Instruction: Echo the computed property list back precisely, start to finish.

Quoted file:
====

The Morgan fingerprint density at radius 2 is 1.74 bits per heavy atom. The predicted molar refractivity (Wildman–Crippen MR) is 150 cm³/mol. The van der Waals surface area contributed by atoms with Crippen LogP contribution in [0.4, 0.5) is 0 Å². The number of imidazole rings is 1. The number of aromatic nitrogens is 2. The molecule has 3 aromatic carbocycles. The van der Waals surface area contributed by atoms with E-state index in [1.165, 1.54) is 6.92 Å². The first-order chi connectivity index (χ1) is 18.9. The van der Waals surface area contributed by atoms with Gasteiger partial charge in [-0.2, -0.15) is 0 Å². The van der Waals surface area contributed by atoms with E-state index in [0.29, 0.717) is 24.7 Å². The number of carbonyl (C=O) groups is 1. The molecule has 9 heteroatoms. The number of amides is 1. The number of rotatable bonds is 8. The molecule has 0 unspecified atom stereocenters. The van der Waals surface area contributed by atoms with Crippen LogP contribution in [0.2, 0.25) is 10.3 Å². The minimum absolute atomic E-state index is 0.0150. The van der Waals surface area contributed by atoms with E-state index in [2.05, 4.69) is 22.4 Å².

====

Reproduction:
The Morgan fingerprint density at radius 2 is 1.74 bits per heavy atom. The predicted molar refractivity (Wildman–Crippen MR) is 150 cm³/mol. The van der Waals surface area contributed by atoms with Crippen LogP contribution in [0.4, 0.5) is 0 Å². The number of imidazole rings is 1. The number of aromatic nitrogens is 2. The molecule has 3 aromatic carbocycles. The van der Waals surface area contributed by atoms with E-state index in [1.165, 1.54) is 6.92 Å². The first-order chi connectivity index (χ1) is 18.9. The van der Waals surface area contributed by atoms with Gasteiger partial charge in [-0.2, -0.15) is 0 Å². The van der Waals surface area contributed by atoms with E-state index in [0.29, 0.717) is 24.7 Å². The number of carbonyl (C=O) groups is 1. The molecule has 9 heteroatoms. The number of amides is 1. The number of rotatable bonds is 8. The molecule has 0 unspecified atom stereocenters. The van der Waals surface area contributed by atoms with Crippen LogP contribution in [0.2, 0.25) is 10.3 Å². The minimum absolute atomic E-state index is 0.0150. The van der Waals surface area contributed by atoms with E-state index in [2.05, 4.69) is 22.4 Å².